- Sustainability Commitments
- The Crop Science Sustainability Progress Report
- Climate Change
- Reducing Crop Protection’s Environmental Impact
- Empowering Smallholder Farmers
- Food System Resilience
- Education & Outreach
- Sustainable Agriculture in practice: Bayer ForwardFarming
- Genetically Modified Crops and Bayer
- News & Stories
Bayer has successfully pursued sustainability targets in the past, e.g. in the area of energy efficiency. Since then, sustainability has gained further importance in the company strategy, business processes and has become a basis for our long-term success. That is why the company has set itself even more ambitious targets for the new decade in line with the UN Sustainable Development Goals and the Paris Climate Agreement. For example, Bayer wants to become carbon-neutral and give 100 million women access to family planning options.
Dirk Backhaus Head of CS Product Supply
1. What do the new Bayer sustainability targets mean for Crop Science?
As a corporation, we are part of society and climate change likely is the major challenge of our time. We want to address this threat together with our customers, partners, and employees.
We presented the three pillars of our strategy already back in 2018: innovation, digitalization, and sustainability. For us, food security for a growing global population and the protection of biodiversity and the climate need to go together. We believe technology and innovation are key, like new biological or chemical crop protection solutions or robust varieties that help farmers grow enough. Sustainable agricultural intensification on existing arable land can also help protect biodiversity.
2. You have announced sustainability targets for Crop Science: 30-30-100 until 2030. What’s behind these numbers?
Our transformational targets support Bayer sustainability commitments and define how we want to make food production more sustainable. We will start in our own operations, yet we are also part of the global value chain and need to take a holistic approach.
Field farming practices can lead to significant greenhouse gas emissions. We are committed to advancing a carbon-zero future for agriculture through a 30 percent reduction of greenhouse gases emitted*.
We also focus on sustainable intensification, for example through more productive crops and the use of fewer natural resources, crop protection, and fertilizer. We aim for a 30 percent reduction in environmental impact.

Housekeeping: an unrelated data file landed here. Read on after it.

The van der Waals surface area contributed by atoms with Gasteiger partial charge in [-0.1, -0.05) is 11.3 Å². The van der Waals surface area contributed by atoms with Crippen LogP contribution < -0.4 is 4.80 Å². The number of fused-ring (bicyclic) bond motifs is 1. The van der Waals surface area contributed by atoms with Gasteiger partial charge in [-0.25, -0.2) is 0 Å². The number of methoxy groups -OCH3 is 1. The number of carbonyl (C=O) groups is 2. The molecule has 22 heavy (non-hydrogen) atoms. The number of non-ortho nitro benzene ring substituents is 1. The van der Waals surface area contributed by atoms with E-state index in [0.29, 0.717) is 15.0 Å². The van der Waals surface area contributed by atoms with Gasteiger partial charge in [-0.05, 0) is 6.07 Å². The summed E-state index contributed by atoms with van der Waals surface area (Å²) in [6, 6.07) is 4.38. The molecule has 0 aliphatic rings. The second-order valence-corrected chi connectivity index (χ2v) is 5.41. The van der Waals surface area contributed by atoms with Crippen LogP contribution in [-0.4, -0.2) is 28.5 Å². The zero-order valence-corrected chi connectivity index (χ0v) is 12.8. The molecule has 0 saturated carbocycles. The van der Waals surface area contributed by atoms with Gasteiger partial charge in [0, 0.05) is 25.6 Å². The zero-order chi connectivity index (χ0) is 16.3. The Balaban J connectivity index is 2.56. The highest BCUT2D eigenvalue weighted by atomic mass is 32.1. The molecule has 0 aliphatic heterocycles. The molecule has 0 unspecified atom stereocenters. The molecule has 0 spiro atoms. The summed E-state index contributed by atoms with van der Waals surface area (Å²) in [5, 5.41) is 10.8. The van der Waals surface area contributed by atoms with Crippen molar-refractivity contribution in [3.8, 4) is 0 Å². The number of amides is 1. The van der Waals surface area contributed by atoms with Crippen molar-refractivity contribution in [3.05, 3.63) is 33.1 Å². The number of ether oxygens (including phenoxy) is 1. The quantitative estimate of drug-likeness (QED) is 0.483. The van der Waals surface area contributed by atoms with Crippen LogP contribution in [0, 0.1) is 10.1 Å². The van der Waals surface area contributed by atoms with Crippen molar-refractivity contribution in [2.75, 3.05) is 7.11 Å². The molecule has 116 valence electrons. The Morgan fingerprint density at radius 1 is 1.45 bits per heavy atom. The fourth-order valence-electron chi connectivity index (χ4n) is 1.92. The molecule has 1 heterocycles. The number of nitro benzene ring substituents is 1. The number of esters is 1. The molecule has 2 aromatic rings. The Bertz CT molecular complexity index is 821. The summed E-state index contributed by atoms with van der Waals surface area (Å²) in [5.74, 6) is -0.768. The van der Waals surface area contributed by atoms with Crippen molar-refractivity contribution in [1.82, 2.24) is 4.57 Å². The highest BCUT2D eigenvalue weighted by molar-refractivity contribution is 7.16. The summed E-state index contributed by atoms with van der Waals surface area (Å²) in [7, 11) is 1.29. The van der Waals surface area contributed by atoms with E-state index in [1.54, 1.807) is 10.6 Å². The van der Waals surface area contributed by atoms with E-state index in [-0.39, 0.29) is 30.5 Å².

And, together with partners, we strive to improve the livelihoods of 100 million smallholder farmers through access to education and tailored solutions.
Admittedly, these are ambitious targets and we do not have all the answers. But we are on our way and will measure and report progress transparently.
3. You lead seed and crop protection production at Crop Science. Chemical production requires a lot of energy. Bayer wants to be carbon-neutral by 2030. What does that mean for your function?
In both chemical and seed production, we have seen progress to become more sustainable over the past years, e.g. through new technologies or innovative water management efforts.
To improve further, we will pursue several approaches: further efficiency increases, targeted investments in sustainable processes and the consistent switch to renewable energy. In addition, we are detailing out an internal CO2 price as a basis for strategic decisions.
Bayer joined the Science-Based Targets Initiative in 2019, a certified external approach to measure and reduce emissions. We are currently establishing a baseline and have begun to set savings targets for our chemical production and our seed production on ~1 million acres worldwide. We are assessing how to reduce emissions on the field or even keep them in the ground using new technologies. We are in an initial phase, but the teams are in it with lots of creativity and engagement.
Product Supply can make a significant contribution to the Bayer-wide goal to save about four million tons of CO2 per year. To become carbon-neutral by 2030, we will compensate for remaining emissions with CO2 certificates.
4. Do you have any suggestions for employees?
Our company wants to become more sustainable and many employees support this decision. Two aspects:
First, what can company leadership initiate to make sustainability an even stronger part of our operations? Which topics can we emphasize, which processes can we optimize, what could we support financially, such as electric car charging stations, or public transport use?
Second, it is about what each one of us can do, e.g. by reflecting on our daily routines. This could mean turning off the lights when leaving the office or bringing our own cup instead of using disposable ones. Employees could collect ideas at their workplace and share these with site leadership. We cannot and do not want to require any change in behavior but we welcome and support the engagement and creativity of our employees. We will only be successful in the long-term if sustainability is an integral part of our company strategy and corporate purpose.
* per kg of crop produced